Where is Robert the Bruce's Heart?

Marker placed over the site where Robert the Bruce's heart was buried
While living, Robert the Bruce made a request that his heart be buried in the Holy Land.  He died in 1329 and was buried in Dumfernline.  Per his request, a soldier carried his heart to the Holy Land but was killed on the trip.  The heart was recovered and brought back to Scotland where Robert's son - then King David II asked that it be buried at Melrose.

The burial place of the heart was forgotten over the centuries, but rediscovered in 1996 during an archeological excavation.  The Scots reburied the heart and held a contest for the design of the marker.

The marker has an X symbolizing St. Andrew's cross that appears on the Scottish flag, and a heart through which the X weaves.  The inscription reads, "A noble heart may have nane ease, gif freedom failye." Translation- A noble heart cannot be at peace if freedom is lacking.

Newgrange - Be There on the Solstice

Newgrange Passage Tomb Entrance - Boyne Valley - Ireland

According to Mary Gibbons, Newgrange is the oldest building in the world that is completely intact. True, this 5000 year old passage tomb is ancient, but more extraordinary is its archaeological design that allows light to pass through a lintel at the entrance and pour into the tomb once a year - during the winter solstice.

Actually, light passes into the tomb at Newgrange for about 5 days surrounding the actual solstice each year, while it remains completely dark the other 360 days.

During the daylight hours throughout the year, visitors can tour Newgrange - actually go inside the tomb on a guided tour of about 20 people at a time. The tour guide turns off the lights to leave visitors in total blackness - then a slight beam of tungsten light is gradually pushed through the lintel to give the visitors a hint of what the rising sun would do on the morning of the shortest day of the year.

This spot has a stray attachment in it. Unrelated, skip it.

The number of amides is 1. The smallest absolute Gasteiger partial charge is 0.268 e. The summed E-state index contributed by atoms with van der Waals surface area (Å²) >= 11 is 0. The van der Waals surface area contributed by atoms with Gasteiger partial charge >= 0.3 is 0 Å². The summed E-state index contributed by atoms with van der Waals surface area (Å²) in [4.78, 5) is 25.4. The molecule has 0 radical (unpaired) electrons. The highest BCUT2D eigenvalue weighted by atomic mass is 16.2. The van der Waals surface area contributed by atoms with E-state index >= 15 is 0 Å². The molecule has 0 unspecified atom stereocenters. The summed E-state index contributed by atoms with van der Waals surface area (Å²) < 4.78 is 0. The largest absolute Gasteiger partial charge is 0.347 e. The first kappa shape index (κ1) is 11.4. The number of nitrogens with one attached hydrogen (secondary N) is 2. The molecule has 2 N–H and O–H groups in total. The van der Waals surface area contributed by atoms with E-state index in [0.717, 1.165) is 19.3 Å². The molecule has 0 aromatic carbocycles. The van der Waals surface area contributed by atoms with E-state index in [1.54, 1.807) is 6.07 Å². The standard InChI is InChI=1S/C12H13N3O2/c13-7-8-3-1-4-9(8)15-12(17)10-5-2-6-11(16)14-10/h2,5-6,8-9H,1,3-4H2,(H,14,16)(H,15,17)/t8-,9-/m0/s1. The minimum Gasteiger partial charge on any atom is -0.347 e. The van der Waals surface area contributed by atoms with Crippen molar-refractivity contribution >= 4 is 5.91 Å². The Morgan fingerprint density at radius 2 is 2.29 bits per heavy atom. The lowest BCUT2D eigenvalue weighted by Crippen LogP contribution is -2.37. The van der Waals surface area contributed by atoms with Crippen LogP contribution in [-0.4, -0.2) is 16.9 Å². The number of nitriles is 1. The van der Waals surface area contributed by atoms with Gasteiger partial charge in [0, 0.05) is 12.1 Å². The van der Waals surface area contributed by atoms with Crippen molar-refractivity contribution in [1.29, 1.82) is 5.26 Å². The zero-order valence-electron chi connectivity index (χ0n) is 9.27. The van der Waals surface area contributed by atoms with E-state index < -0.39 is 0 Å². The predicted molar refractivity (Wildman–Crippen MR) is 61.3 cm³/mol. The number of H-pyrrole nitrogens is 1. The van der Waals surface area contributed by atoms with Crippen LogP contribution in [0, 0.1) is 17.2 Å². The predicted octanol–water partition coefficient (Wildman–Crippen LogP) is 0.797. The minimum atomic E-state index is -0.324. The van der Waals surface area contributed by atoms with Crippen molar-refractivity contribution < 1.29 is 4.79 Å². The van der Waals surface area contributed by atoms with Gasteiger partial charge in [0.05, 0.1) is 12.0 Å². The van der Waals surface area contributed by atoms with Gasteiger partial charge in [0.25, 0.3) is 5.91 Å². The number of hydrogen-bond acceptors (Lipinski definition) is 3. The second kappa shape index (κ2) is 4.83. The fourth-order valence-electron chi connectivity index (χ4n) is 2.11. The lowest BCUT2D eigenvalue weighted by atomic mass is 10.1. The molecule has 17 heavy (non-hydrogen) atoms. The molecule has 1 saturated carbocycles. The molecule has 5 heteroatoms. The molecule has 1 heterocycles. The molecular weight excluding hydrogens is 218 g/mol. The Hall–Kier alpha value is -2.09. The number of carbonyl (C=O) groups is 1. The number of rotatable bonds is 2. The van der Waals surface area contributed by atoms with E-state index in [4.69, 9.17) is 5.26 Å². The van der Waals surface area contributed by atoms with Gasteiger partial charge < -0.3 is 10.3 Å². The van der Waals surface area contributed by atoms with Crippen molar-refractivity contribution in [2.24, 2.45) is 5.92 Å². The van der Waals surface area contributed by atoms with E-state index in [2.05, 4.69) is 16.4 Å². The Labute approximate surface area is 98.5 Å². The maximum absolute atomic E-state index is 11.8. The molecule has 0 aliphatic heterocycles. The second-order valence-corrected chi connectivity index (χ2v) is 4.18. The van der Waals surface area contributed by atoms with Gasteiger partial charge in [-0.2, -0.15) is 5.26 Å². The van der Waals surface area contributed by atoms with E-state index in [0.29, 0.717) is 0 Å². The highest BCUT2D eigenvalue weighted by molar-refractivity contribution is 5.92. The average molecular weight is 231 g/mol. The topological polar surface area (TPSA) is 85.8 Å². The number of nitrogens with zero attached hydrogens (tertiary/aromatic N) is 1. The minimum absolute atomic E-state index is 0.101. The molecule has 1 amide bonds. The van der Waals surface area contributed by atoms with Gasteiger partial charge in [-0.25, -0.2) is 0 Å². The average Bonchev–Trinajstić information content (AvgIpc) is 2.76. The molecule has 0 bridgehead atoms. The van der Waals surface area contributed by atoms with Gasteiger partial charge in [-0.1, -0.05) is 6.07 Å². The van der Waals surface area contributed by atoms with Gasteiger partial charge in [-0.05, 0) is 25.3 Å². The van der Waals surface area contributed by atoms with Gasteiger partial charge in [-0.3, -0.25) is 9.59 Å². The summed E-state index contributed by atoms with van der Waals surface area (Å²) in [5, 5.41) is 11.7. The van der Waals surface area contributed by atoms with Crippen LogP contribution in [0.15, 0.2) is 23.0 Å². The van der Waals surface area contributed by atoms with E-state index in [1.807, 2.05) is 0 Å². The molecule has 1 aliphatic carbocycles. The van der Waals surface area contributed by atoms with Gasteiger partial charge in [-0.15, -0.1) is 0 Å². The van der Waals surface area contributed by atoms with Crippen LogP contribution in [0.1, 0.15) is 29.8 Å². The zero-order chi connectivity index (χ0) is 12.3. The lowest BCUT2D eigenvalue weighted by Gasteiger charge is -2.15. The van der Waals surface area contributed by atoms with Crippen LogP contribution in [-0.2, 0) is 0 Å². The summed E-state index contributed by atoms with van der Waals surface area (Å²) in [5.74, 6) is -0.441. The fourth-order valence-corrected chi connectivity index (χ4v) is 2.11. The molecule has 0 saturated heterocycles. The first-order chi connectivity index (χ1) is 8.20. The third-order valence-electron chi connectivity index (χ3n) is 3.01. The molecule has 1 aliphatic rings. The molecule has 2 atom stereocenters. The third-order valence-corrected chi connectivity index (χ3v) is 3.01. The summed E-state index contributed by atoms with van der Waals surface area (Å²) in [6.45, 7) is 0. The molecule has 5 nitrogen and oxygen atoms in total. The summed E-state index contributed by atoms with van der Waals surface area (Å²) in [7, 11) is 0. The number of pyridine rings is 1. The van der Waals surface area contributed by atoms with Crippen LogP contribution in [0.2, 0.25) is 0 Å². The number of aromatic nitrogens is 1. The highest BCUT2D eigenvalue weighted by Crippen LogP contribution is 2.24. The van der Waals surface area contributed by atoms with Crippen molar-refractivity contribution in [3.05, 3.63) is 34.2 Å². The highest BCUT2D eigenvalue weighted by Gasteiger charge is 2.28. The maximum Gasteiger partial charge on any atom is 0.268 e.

That alone, is worth a trip to Ireland.  But as the man-made light is flowing up the passageway, every visitor wonders .... "Wouldn't it be magnificent to be here on the actual solstice and see the sunrise for myself?"

Every year on the Solstice, the folks managing Newgrange allow 100 people to experience the solstice from inside the tomb.  People are selected by lottery.  Anyone can enter by submitting his or her name at the Bru Na Boinne Visitor Center.  If you can't do this in person, you can email the staff and ask them to enter the lottery on your behalf

The entrance passage at Newgrange

The drawing for the 2012 solstice will be held on September 28, 2012. Children from three local schools will choose the winning applicants and 50 winners will be notified by mid October. Each winning applicant will be allowed to bring one guest and the 100 lucky people will be assigned to attend one of the five days surrounding the winter solstice of 2012 (December 21st). The event is totally dependent on the weather, so if cloud cover obstructs the sunrise, there will be no light in the tomb.

 In 2011 there were 31,531 entries for the Winter Solstice Draw for 2011. Odds of winning are slightly better than 1 in 600. That makes the Newgrange Solstice Lottery ten times easier to win than the Maryland Match 5 Lottery (matching 5).

Newgrange Passage Tomb - Boyne Valley - Ireland

I sent my application request to the staff at the Visitor Center, and got a nice email confirmation within 24 hours from Eleanor that my name had been entered.
From: Bru Na Boinne
Date: Thu, 01 Dec 2011 15:05:09 +0000
To: Mindie Burgoyne
Subject: Re: application for Winter Solstice Lottery at Newgrange 2012

Dear Mindie, Your name has been entered into the 2012 Solstice Lottery. Good Luck! Eleanor

I so hope I win.  And if I don't I'll enter every year until I die.